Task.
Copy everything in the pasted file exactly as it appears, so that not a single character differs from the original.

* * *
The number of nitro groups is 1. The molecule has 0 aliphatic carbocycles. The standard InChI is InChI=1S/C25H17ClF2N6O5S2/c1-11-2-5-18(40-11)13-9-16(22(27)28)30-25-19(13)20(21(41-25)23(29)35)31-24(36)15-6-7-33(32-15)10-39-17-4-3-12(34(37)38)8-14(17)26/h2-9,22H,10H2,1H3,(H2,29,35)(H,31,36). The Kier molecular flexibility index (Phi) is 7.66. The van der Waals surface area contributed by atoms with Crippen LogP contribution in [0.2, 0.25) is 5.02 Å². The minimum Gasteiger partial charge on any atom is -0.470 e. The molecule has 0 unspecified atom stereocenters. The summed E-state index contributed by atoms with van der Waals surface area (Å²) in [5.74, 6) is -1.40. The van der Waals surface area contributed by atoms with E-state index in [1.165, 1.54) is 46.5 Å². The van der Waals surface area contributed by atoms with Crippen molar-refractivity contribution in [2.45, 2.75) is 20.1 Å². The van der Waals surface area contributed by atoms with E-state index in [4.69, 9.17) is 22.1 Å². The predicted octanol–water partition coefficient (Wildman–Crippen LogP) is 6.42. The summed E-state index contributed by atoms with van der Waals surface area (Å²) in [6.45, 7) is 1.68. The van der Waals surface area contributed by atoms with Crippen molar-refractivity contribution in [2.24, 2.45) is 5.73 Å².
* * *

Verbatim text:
The number of nitro groups is 1. The molecule has 0 aliphatic carbocycles. The standard InChI is InChI=1S/C25H17ClF2N6O5S2/c1-11-2-5-18(40-11)13-9-16(22(27)28)30-25-19(13)20(21(41-25)23(29)35)31-24(36)15-6-7-33(32-15)10-39-17-4-3-12(34(37)38)8-14(17)26/h2-9,22H,10H2,1H3,(H2,29,35)(H,31,36). The Kier molecular flexibility index (Phi) is 7.66. The van der Waals surface area contributed by atoms with Crippen LogP contribution in [0.2, 0.25) is 5.02 Å². The minimum Gasteiger partial charge on any atom is -0.470 e. The molecule has 0 unspecified atom stereocenters. The summed E-state index contributed by atoms with van der Waals surface area (Å²) in [5.74, 6) is -1.40. The van der Waals surface area contributed by atoms with E-state index in [1.165, 1.54) is 46.5 Å². The van der Waals surface area contributed by atoms with Crippen molar-refractivity contribution in [2.45, 2.75) is 20.1 Å². The van der Waals surface area contributed by atoms with E-state index in [4.69, 9.17) is 22.1 Å². The predicted octanol–water partition coefficient (Wildman–Crippen LogP) is 6.42. The summed E-state index contributed by atoms with van der Waals surface area (Å²) in [6.45, 7) is 1.68. The van der Waals surface area contributed by atoms with Crippen molar-refractivity contribution in [2.24, 2.45) is 5.73 Å².